Celine and Fabien Cousteau join their father, Jean-Michel, on a film expedition dive in the Florida Keys National Marine Sanctuary, continuing the family legacy of Jacques Cousteau.
Photo credit: © Carrie Vonderhaar, Ocean Futures Society & KQED

Happy Birthday Jean-Michel Cousteau!

Mission Blue would like to wish a VERY happy birthday to one of our favorite people on Planet Ocean – Jean-Michel Cousteau!

JMCousteau

At 75, this marine conservation hero has truly dedicated his life to preserving and raising awareness about our oceans. The son of legendary explorer Jacques-Yves Cousteau, Jean-Michel has seen many changes in our seas from his first dive at age seven to today – not to mention major advances in scuba equipment from his father’s original Aqualung!

Despite the threats our oceans face from climate change, overfishing, oil spills and other human-caused threats, Jean-Michel and the entire Cousteau family remain optimistic for the future. Their leadership in the marine conservation community has inspired generations of explorers, researchers, students, artists and all-around nature lovers to care about and protect the blue heart of our planet.

Since nobody can share Jean-Michel’s wisdom better than the man himself, here is his birthday message to the world posted Monday on his Ocean Futures Society blog:

“Today I turn 75. In the 75 years that I have been on this blue planet, I have been privileged to travel to every continent and to sail every sea. I have borne witness to humanity at its finest–from the invention of the Aqualung by my father Jacques-Yves Cousteau and Emile Gagnan in 1942, to the then-deepest dive in 1961 by Jacques Piccard and Lt. Don Walsh. With much of the world, I watched Neil Armstrong walk on the moon in 1969 and was awestruck by the rover Curiosity’s transmission of images from Mars in 2013.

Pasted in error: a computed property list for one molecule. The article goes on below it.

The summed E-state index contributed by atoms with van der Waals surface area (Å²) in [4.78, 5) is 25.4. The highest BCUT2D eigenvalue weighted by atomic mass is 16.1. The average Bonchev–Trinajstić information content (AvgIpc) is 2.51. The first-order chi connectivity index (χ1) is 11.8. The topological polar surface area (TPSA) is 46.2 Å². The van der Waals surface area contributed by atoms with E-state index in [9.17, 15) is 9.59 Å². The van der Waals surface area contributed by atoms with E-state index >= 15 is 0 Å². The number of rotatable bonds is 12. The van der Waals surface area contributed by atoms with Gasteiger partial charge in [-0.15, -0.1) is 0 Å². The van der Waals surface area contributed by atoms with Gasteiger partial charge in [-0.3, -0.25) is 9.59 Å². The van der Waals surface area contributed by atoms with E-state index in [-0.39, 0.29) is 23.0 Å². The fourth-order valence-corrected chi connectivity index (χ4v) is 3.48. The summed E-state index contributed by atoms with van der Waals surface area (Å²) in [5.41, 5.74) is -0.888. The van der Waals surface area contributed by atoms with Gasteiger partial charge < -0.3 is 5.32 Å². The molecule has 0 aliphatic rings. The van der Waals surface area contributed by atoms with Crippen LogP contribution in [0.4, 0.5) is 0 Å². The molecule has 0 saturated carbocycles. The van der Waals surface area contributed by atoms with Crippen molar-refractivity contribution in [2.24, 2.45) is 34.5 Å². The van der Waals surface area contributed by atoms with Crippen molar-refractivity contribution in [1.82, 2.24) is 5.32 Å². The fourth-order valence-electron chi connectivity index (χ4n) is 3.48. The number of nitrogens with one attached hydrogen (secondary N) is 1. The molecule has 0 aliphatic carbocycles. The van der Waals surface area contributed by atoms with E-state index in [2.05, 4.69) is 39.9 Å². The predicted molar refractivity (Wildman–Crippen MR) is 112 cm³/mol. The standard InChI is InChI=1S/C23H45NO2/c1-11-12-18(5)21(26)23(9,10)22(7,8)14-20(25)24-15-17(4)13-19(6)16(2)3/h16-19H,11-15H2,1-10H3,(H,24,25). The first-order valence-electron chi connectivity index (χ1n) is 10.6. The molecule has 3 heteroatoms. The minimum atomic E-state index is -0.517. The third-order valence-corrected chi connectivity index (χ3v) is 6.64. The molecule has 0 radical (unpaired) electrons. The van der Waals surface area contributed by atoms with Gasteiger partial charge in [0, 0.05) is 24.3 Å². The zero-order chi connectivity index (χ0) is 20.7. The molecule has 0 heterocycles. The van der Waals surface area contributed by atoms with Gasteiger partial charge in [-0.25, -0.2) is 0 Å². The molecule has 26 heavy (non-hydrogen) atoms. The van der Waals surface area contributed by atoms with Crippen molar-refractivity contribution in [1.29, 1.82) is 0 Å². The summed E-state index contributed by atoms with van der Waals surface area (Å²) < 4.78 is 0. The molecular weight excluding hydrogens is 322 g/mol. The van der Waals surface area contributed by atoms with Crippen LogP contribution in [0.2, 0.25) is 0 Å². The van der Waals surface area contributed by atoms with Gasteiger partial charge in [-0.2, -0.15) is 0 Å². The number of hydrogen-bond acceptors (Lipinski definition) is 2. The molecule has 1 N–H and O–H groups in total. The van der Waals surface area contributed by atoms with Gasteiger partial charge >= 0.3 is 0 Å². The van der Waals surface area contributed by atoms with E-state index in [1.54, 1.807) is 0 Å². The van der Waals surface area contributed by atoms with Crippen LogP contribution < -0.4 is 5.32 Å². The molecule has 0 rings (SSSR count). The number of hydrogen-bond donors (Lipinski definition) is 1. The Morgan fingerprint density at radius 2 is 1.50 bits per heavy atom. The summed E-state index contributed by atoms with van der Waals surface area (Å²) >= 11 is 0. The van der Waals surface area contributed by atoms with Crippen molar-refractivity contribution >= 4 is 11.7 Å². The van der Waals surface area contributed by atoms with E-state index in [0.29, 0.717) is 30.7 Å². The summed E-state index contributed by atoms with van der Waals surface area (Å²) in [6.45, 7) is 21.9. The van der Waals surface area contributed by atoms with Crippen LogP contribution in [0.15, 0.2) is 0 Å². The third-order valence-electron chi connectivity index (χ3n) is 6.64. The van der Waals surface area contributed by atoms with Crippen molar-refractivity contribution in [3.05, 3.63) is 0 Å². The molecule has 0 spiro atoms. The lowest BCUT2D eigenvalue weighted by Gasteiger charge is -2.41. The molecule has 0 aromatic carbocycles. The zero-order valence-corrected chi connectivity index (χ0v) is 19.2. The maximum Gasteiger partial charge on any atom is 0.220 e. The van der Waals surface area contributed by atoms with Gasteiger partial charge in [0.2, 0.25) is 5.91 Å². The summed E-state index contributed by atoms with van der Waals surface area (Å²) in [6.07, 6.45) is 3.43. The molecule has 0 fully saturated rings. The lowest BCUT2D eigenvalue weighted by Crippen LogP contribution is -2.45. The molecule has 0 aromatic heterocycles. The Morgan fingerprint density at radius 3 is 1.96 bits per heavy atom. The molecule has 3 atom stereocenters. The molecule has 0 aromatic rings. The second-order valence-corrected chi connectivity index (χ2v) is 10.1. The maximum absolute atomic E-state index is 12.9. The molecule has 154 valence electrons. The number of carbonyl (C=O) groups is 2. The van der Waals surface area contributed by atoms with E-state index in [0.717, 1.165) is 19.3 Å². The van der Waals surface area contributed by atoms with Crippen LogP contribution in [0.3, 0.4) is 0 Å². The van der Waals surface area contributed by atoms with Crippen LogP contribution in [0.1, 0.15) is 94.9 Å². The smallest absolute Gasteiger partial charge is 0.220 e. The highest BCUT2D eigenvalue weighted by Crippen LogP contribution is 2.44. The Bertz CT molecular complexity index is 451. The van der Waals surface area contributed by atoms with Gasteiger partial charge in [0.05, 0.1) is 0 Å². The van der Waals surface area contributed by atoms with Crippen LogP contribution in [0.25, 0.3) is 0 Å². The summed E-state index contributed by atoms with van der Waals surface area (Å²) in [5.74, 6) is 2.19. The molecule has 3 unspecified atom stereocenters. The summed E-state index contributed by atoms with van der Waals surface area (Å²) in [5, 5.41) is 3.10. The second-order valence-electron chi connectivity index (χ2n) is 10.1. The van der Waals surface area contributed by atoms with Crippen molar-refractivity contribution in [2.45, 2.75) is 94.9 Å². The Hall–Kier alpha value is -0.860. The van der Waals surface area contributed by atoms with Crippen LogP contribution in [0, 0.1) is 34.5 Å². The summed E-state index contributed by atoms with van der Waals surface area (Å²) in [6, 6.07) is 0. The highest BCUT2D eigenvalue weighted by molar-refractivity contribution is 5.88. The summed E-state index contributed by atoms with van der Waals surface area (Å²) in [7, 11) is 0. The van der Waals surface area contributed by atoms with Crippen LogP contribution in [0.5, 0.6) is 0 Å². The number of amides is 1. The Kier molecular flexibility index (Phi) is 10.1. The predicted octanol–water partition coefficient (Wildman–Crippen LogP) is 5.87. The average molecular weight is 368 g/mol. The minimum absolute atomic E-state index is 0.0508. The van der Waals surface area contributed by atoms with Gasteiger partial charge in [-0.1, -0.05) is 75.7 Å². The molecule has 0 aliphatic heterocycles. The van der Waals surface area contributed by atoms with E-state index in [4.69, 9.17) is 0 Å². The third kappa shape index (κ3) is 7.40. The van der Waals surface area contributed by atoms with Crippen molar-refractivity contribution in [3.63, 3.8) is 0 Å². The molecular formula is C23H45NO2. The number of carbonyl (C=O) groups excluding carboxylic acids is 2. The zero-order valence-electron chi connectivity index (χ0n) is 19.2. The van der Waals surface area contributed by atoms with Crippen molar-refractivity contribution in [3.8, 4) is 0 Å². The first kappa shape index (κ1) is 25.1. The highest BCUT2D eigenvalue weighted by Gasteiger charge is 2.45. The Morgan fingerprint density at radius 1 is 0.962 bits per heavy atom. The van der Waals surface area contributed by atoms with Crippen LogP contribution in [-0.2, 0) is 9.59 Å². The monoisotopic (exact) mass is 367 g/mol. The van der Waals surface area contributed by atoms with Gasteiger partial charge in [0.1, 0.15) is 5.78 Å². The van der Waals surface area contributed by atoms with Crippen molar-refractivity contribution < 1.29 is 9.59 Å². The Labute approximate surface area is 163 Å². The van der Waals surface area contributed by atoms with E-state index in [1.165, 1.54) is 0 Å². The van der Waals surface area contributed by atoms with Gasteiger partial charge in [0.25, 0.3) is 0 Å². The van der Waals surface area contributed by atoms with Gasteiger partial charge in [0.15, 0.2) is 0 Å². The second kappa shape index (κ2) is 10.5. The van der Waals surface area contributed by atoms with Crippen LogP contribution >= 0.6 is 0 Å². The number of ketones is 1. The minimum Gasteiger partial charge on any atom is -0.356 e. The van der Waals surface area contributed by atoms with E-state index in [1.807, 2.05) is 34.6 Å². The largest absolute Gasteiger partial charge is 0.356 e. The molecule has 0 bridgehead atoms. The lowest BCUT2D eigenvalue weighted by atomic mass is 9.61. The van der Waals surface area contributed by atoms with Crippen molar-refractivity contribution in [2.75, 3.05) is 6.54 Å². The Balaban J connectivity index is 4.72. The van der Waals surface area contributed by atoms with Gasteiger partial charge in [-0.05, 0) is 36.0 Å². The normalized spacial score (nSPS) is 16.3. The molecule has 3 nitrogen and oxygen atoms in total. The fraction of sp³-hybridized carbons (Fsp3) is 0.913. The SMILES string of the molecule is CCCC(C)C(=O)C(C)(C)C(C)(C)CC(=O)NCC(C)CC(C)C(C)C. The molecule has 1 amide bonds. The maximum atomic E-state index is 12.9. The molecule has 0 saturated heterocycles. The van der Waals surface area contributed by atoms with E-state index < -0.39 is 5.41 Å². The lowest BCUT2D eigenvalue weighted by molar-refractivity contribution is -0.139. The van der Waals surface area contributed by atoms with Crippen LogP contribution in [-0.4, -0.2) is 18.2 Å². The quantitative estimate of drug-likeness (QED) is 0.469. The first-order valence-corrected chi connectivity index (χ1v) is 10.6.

Jacques Cousteau (1910-1997) climbing into his Diving Saucer on board the 'Calypso' docked in New York Harbor in August 1959.

Jacques Cousteau (1910-1997) climbing into his Diving Saucer on board the ‘Calypso’ docked in New York Harbor in August 1959.

And I’ve seen humanity’s worst. I have agonized at the near extinction, due to over fishing, of the bluefin tuna. I have been at ground zero of the two worst oil spills in history, the Exxon Valdez and the Deepwater Horizon. I continue to be saddened by the way we treat the ocean as a garbage can. And I am angered beyond words about the continued captivity of orcas and other marine mammals solely for entertainment.

Jean-Michel Cousteau with a rescued orca. © Carrie Vonderhaar, Ocean Futures Society

Jean-Michel Cousteau with a rescued orca. © Carrie Vonderhaar, Ocean Futures Society

But I believe in the power of one. I feel strongly that every action counts. I know that we will, no, we must, make a difference for the better. We must embrace a completely different perspective of how we work in, exploit and manage the natural world, far beyond simply the search for new technology. We need a new philosophy about the appropriate use of technology and our relationship with nature. We must remember that it is the ocean that keeps our planet habitable, and so far, too many of our activities undermine the health and vitality of nature.

So, instead of celebrating my 75 years, I would like to raise a glass to celebrate our life-support system, our blue heart. Our Water Planet is now 4.54 billion years old. May we enjoy and appreciate the gift the ocean provides for us all and return the favor by doing all that we can to protect our ocean planet.

Here’s to another 4.54 billion years and many more.

From underwater, diving the coral reefs of Fiji, I send my personal regards and Oceans of Thanks,

– Jean-Michel Cousteau”

Photo: © Carrie Vonderhaar, Ocean Futures Society

Photo: © Carrie Vonderhaar, Ocean Futures Society

Thank you, Jean-Michel, for all you do. Here’s to many more adventures to come!

Send Jean-Michel birthday wishes via the Ocean Futures Society’s guest book.

by Courtney Mattison

Featured image (top): Celine and Fabien Cousteau join their father, Jean-Michel, on a film expedition dive in the Florida Keys National Marine Sanctuary, continuing the family legacy of Jacques Cousteau. (Photo credit: © Carrie Vonderhaar, Ocean Futures Society and KQED)

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